posted by Copronymus at 10:04 PM on June 6, 2012


The key to understanding MF Global and Wall Street in general is that it all depends on leverage. Most Wall Street deals are like blackjack. A skilled player has a very tiny edge and if you play enough hands, you can come out ahead.

There are a lot of good card counters in Las Vegas, but very few actually do it for a living. That is because it is tedious, soul-draining work. Because you have such a tiny edge you have to play 8 hours or 12 hours a day to make a few hundred dollars. You can get by, but it wears you out and you aren't going to retire on your winnings.

The way to turn a small margin game into a real living is to leverage up. You put up a small amount and you borrow 30 times or 50 times that amount to cover your huge bets. You have to find a backer that will lend you lots of money so now you aren't playing $10 blackjack -- you are playing $500 a hand blackjack. That's leverage.

That is how MF Global and Wall Street work. They are gambling with huge leverage using other people's money -- billions of dollars at a time. That is the only way to transform a low margin trading business into one that pays million dollar bonuses.

Everything works fine until you get a string of bad hands. It happens even to the best blackjack players. Even though you have a huge leveraged stake, you are no better off than the $10 player because while your winning hands are big, you losses are leveraged just as much. Eventually you get enough bad hands in a row that you lose your entire stake. Even if the very next hand is a winner and your luck is about to change, it makes no difference. If you are out of money, you can no longer play.

But before that happens, your backer sees that your stack of chips is shrinking and he gets nervous and wants you to put up some collateral for insurance -- your house, your car, your wedding ring, but you never touch the kids college fund.

The same thing happened to MF Global. Their London clearinghouse saw that their bets were heading south and demanded cash as collateral. If they couldn't come up with the cash, their lender would take all their bets off the table and they would have no way of ever paying off their debts. The game would be over.

So they panicked and did the one thing you never, ever, ever are allowed to do. They raided the customer account; they tapped the kids college fund. They only planned to take out the money for a few hours until some of their bets paid off and they could put the money back, but at the end of the day they were $1.6 billion short.

This is theft and a crime, pure and simple. You don't take $1.6 billion out of a customer account by accident. You have to write an order to the bank to remove that money. The minute you touch that money you know you are doing something illegal and dangerous.

The root of the problem is leverage. If you allow banks and traders to leverage up low margin bets, they always eventually will blow up. If you have too much leverage, you don't have enough assets to cover your bets if your luck goes bad. But the way incentives are designed, the traders don't care. They just have to take home $10 million bonuses for a few years and if it blows up, they are still set for life and someone else is left paying to clean up the mess.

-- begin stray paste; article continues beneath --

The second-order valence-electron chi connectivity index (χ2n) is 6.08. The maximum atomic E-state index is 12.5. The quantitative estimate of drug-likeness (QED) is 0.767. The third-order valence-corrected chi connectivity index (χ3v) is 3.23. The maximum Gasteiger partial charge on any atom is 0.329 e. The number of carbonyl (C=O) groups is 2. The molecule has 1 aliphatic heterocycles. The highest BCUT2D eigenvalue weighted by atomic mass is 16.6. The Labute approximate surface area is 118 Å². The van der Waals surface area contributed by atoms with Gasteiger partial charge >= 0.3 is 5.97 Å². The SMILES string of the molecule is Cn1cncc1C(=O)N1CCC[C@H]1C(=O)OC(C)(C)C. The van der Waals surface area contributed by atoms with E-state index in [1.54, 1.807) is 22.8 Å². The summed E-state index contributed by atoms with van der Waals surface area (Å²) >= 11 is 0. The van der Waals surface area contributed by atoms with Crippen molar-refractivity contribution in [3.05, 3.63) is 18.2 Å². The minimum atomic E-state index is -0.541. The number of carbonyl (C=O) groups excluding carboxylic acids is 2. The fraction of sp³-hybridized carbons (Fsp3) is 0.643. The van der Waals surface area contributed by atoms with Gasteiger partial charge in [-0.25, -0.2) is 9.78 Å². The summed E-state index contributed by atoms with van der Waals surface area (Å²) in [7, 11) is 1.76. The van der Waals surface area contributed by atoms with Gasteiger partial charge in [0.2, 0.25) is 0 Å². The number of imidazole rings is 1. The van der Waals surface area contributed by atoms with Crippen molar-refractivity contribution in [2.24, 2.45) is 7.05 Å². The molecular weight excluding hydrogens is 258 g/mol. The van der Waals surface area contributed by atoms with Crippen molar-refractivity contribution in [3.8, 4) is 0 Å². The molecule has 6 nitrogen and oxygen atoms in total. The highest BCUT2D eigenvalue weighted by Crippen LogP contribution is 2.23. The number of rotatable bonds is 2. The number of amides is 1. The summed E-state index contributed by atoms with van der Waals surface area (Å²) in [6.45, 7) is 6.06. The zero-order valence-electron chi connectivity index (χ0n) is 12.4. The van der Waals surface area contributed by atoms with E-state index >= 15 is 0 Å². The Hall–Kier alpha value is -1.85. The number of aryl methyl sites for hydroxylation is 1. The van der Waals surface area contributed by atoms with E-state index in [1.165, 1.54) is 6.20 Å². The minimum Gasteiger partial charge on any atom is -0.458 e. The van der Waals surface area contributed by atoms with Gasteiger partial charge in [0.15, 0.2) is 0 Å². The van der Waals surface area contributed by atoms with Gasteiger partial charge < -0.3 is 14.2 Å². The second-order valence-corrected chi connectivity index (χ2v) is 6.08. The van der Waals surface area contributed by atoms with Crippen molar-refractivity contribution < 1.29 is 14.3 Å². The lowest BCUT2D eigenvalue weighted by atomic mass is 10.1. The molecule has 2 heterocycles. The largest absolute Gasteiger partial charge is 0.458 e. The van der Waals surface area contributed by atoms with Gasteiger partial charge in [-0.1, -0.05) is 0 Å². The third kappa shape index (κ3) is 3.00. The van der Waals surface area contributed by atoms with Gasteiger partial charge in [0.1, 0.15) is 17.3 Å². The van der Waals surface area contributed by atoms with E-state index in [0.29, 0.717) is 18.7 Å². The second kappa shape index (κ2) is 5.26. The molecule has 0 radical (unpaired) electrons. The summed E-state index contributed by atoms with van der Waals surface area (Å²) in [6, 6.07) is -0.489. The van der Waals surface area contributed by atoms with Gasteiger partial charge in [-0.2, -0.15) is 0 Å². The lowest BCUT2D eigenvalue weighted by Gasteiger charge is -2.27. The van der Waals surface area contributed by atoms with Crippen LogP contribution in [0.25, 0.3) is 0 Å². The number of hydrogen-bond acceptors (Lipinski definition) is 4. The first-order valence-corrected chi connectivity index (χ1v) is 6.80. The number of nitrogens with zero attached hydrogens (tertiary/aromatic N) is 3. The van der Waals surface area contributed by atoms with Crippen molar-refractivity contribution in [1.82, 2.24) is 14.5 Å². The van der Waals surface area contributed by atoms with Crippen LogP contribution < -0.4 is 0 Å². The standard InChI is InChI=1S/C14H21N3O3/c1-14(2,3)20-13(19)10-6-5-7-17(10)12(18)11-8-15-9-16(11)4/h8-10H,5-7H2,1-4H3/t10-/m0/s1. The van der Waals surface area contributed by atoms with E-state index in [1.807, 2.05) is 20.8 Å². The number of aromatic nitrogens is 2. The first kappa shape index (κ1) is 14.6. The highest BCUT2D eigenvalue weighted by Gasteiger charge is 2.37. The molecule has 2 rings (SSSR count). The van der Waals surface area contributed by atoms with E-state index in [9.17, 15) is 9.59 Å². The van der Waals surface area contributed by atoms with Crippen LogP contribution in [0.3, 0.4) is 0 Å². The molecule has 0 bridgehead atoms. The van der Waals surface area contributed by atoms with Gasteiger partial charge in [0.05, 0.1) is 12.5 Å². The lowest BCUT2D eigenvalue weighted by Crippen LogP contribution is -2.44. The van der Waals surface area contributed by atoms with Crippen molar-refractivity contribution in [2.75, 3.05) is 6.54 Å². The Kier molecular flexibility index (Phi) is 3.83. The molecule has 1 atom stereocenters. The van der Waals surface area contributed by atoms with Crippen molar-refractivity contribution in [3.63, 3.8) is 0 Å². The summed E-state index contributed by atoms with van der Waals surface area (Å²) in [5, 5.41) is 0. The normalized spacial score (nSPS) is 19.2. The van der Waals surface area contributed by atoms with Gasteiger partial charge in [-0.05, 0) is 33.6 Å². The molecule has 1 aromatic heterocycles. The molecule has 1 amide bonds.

posted by JackFlash at 10:30 PM on June 6, 2012 [10 favorites]


And JP Morgan's hands aren't clean in this mess either. They handled the bank accounts for MF Global and they also noticed that sums that mysteriously appeared in the MF Global house account came out of the customer account. JP Morgan handled all the accounts so they could see what was happening.

When accounting was done after it was all over, they identified hundreds of millions of dollars in JP Morgan's possession that had come from the customer account. Even though this is stolen money, they are refusing to return it.

Now, if you are so unlucky as to buy a car from a car thief, even in good faith, the police will come and take that car back and give it to the rightful owner. Tough luck for you. But that is not the way Wall Street works. JP Morgan gets to keep the stolen money and the victims can do nothing about it.
posted by JackFlash at 10:32 PM on June 6, 2012 [4 favorites]


^Why do you people insist on looking backwards, not forwards?

I don't know. Looking back at my life, times and the people whp were around me, I'm still trying to make sense of most of it. 'Backwards' is sort of forward, in this sense -- as in, he who fails to learn lessons from his or her past is destined to repeat them, insanity and all that..
posted by vhsiv at 9:26 AM on June 7, 2012


'Backwards' is sort of forward, in this sense -

And of course Twirling twirling twirling towards freedom
posted by delmoi at 4:48 PM on June 7, 2012


"Detail kind of obfuscates the most amazing thing on this one. They stole $1.6 billion from their customers and it isn't even clear if any of the executives will be criminally charged for it. If only they had robbed a 7-11 instead."

Is this really true, though? I know people went to jail after the S&L crisis - what did they go to jail for? Did MF Global technically break the law, or did they just use the rules and laws the financial industry has lobbied for to clean out their customers before folding.

It seems clear that financial firms now have a license to outright steal from their clients. However, it's not clear to me if that's actually illegal these days.
posted by heathkit at 6:35 PM on June 7, 2012


Ok, maybe I should have just read the wikipedia article first.

"James Koutoulas, an attorney working on behalf of MF Global's brokerage customers after the company's bankruptcy, stated in April 2012 that "Crimes have been committed here without a doubt. We think there are enough facts out here to start arresting people and start filing charges." [59] As of April 2012, no charges have been brought against Corzine, or any other of MF Global's former executives or employees."
posted by heathkit at 6:38 PM on June 7, 2012